Jazz at The Django: Pete Malinverni/Anais Reno

Hearing a jazz vocalist backed by a piano trio that understands the nuances of her performance is a truly satisfying experience. The Pete Malinverni Trio with Anaïs Reno at The Django provided just such an experience.

Malinverni, who heads the Jazz Studies program at SUNY/Purchase, is among the finest jazz pianists on the scene today and is also an accomplished and sensitive accompanist. His rhythm section includes bassist Ugonna Okegwo, also a SUNY/Purchase faculty member, and drummer Aaron Seeber, a SUNY/Purchase graduate. Reno is a freshman at SUNY/Purchase studying Jazz Voice (See the Rising Star feature in the March 2022 issue of Jersey Jazz).

Both sets opened with the trio setting the mood with some intense swinging. For the first set, Malinverni dipped into the program from his excellent new album of Leonard Bernstein compositions, On the Town (Planet Arts Records: 2021, reviewed in Other Views, Jersey Jazz, February 2022.) His choice was “New York, New York,” a fitting selection for this attractive club in the Roxy Hotel in the Soho/Tribeca section of Manhattan. Next up was a memorable “I Remember You.” Kicking off the second set were Malinverni’s take on the chord changes of “What Is This Thing Called Love,” cleverly titled “Good Question,” followed by “Sweet and Lovely.”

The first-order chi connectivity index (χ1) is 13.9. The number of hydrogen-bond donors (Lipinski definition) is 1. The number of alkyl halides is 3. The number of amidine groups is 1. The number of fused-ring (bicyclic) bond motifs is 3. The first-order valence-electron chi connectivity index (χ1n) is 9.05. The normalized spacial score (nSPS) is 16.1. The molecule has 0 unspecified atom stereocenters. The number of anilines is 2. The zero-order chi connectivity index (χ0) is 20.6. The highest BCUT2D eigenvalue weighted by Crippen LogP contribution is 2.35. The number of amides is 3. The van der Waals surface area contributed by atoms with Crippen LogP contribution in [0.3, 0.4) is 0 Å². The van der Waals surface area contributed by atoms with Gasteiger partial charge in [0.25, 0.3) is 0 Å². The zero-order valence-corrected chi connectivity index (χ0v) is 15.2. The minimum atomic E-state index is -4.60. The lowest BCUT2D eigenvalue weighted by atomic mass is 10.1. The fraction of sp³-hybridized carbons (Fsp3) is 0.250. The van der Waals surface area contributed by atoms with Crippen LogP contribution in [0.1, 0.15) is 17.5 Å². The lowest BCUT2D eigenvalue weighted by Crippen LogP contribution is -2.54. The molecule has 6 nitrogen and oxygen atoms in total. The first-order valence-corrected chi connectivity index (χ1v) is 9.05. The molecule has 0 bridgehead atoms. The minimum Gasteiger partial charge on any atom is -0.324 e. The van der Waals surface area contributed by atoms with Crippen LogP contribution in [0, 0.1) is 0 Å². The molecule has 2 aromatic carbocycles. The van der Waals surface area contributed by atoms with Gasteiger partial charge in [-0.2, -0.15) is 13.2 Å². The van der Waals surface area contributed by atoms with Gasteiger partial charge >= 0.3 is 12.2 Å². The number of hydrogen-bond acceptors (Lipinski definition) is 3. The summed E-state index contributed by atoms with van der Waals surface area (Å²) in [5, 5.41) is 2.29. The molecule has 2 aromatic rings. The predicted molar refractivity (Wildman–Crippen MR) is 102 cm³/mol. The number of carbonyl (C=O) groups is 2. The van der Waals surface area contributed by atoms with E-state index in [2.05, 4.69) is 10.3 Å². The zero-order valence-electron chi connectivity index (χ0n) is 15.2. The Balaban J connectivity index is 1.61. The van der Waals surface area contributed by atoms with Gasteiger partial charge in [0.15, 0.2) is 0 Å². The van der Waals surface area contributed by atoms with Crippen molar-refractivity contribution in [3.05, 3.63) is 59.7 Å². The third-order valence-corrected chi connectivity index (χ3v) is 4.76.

When Reno arrived on stage, she gave us on a jazzy look at “It’s Almost Like Being in Love.” Now an 18-year old with a performing maturity that belies her age, Reno recorded her debut album two years ago, releasing it last year. It is a collection of songs written by Duke Ellington and/or Billy Strayhorn titled Lovesome Thing, and is simply sublime. (See Other Views review, Jersey Jazz, May 2021.) From this source, she sang the too rarely heard “Take Love Easy,” with added support from violinist Julie Kurtzman, who also happens to be her mother. She then announced that she has recorded an album of songs by Tadd Dameron with Malinverni due for release later this year and provided a hint of the magic that is contained therein with “Sweet Life.” Her interlude concluded with “Gone with the Wind,” before the trio lit into “I Want to Be Happy.”

Before Reno appeared in the second set, Malinverni called upon Kurtzman to join the trio for “Monk’s Mood.” Reno started “Caravan” with a wordless vocal while Seeber accompanied her by drumming with his hands, leading into a unique take on this classic from the world of Ellingtonia. She then turned to the Strayhorn catalog for one of his loveliest songs, “A Flower Is a Lovesome Thing.” She concluded with “Autumn Leaves,” combining the original French lyrics with the familiar ones in English by Johnny Mercer. The trio then dug into a true jazz classic, “Blue Monk” —JOE LANG




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